How I survive social media as an Author (including the art of accepting unsolicited advice)

Get off Twitter, love (Photo by Denise Duplinski from Pexels)

Altogether now: if you’re trying to put food on the table with your writing efforts, then social media is a necessary evil. I know it, you know it, your seven year old nephew knows it, everyone who cares about book sales and making a name for themselves knows it. If you’re one of those writers fortunate enough to be able to eschew social media completely and still make a living in any way, shape or form, then hurrah! Hats off, I salute thee, please tell me your secrets especially if they don’t revolve around having direct access to a large publishing house’s marketing team and budget because I’d LOVE to take a break from feeding my soul into my phone on an hourly basis (this being a large part of why I’ve started searching for representation this year, because hot sausage I’d like to spend more time writing and less time plugging myself in increasingly new and exciting ways).

If, however, you’re like me, and extremely dependent on the various different hells sites out there for book sales, finding new readers, discovering opportunities to submit to things and general feedback and support from others in the genre who can help a writer to thrive despite the multitude of ups and downs inherent in this game, then you’ll no doubt be on Twitter, Facebook, Instagram, Tik-tok, Youtube, Faceyou, Tubetok, Twitgram, Fuckface, Cockdoodle, Wangwinkle, Gramcoke and a large section of all the other permutations of digital socialisation that exist out there, and you’ll be pushing your books, and your face, and your own personal brand onto anyone else who will listen on a daily basis. 

And you’ll be finding it extremely challenging. 

Because it’s a lot. It takes a lot of mental energy. It is addictive. It is triggering, in many cases. It can lead to sleepless nights, and existential crises, and mental health relapses, and all manner of unpleasant things, if not handled carefully. It takes effort, and maintenance, and interaction on a much broader timescale and intensity than we are used to interacting with people out in the real world (especially at the moment, while we are all in isolation). And there will probably come a point at which you’ll get so burned out you’ll think ‘Nah, I can’t be bothered with this nonsense anymore,’ and you’ll announce a social media hiatus, only to come crawling back with your leg between your clubbed tails a few hours or days or weeks later, knowing that there isn’t a huge amount of choice about it, because social media is, in essence, the best way of reaching a wider audience FOR FREE that exists. Ugh. The wheel turns, doesn’t it.

And so, without wishing to push unsolicited advice on anyone without being asked, because yawn, I’ve instead opted to document the things that have helped me in the last few years since I really began focusing on social media as a means of getting my work out there. I’m doing this because I like to muse over things of a social nature, and get my thoughts down (I am A Writer after all), but also it might help if you’re floundering. It might not. At the very least it stopped you misery-scrolling for a hot minute, or maybe it staved off that argument you were about to wade into with that troll called IHatePeople07467683.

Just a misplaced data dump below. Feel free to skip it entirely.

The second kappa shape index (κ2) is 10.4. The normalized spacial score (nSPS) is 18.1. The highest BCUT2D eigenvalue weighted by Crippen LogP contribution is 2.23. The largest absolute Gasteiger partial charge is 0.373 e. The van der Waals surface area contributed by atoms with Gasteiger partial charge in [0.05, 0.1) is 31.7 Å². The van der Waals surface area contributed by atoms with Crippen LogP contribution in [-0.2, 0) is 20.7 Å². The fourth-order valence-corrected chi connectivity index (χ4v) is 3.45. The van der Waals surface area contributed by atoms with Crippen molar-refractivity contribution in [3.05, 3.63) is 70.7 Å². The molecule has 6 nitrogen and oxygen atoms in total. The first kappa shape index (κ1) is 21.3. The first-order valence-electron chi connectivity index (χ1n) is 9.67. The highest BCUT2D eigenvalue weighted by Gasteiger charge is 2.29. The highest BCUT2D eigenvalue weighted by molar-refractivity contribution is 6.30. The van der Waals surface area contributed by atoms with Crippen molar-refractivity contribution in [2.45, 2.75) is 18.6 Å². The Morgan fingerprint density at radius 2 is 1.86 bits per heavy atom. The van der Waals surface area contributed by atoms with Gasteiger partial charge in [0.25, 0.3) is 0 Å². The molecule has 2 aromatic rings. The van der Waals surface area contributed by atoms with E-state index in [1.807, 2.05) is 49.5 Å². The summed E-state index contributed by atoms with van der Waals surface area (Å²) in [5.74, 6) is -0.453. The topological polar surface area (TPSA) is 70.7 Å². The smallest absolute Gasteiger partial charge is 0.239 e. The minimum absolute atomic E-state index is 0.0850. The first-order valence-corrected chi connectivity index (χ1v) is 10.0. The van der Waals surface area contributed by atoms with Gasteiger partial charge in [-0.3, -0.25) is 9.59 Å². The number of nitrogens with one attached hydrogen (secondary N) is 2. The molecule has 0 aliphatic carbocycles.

So here it is. Stuff that helps:

Social media for an author can actually be fun!

I know, I know, I sound like an episode of Sesame Street, but its TRUE. I’m a firm believer that I get out of life and human interactions what I put in, and this applies to my social media efforts. So, if you like movies and books and shit jokes and pictures of cats and pastry and landscape photography and art and crochet then it makes sense to immerse yourself in all of that, and by this I mean, enjoy it. I spend large parts of my day enthusing about movies I love, for example, because it makes me happy, and in doing so, I make friends. Sure, it might not immediately result in my latest novel going straight to the top of Amazon’s bestseller lists, but I think of social media as a long game. Eventually, those friends are going to want to support my work, because that is what friends do. And I support them in turn, as much as I humanly can. (This doesn’t mean you should beat yourself up if you haven’t bought your friends latest novel or retweeted them or whatever- you can only do so much in a day. Anything you can do, they will appreciate. Most normal people understand we all have a lot to do and cope with.) 

I think of this as the digital equivalent of being someone who doesn’t look inwardly all the time and talk solely about themselves on social media without taking a breath. I mean, I used to do this, because it’s a natural place to start, right? I’d talk about myself, my books, my feelings, my opinions etc. And I still do, of course I do, because those things are good, relevant, worthy things too, and why shouldn’t you be the most authentic, straightforward, honest version of yourself you can be? You should be free to tell the world you’re having a shit day or your opinion on this thing or what you ate for dinner or when you last listened to Pink Floyd and so on. And frankly, the thought of advising anyone to curate their social feeds to include this prescribed thing and that advice-thing makes my skin crawl, BUT, in the spirit of documenting what’s worked for me, I generally find I enjoy places like Twitter and Insta a lot more when I open up the conversation to others. I some of this is that I’m afraid of coming off as a bit of a bore, in large part, one of those people at parties who sidles up with a wide-streched rictus grin and says, uninvited, with dead eyes boring holes into your soul ‘I’M A FUN PERSON’, whereupon everyone else rapidly moves away, like bacteria steering clear of penicillin in a giant petri dish (wow I am stretching these analogies aren’t I). I’ve also been conditioned by years of awful networking events during my time as a marketing person- always ask people about themselves etc. I’m also just genuinely intensely interested in other people, always have been, always will be. And so, I make social media fun for myself. I have said this before- although it is work, and it is professional, I treat it like being in a virtual pub, and it’s a place for me kick back, sometimes. Until it all goes Pete Tong, that is. More on that later.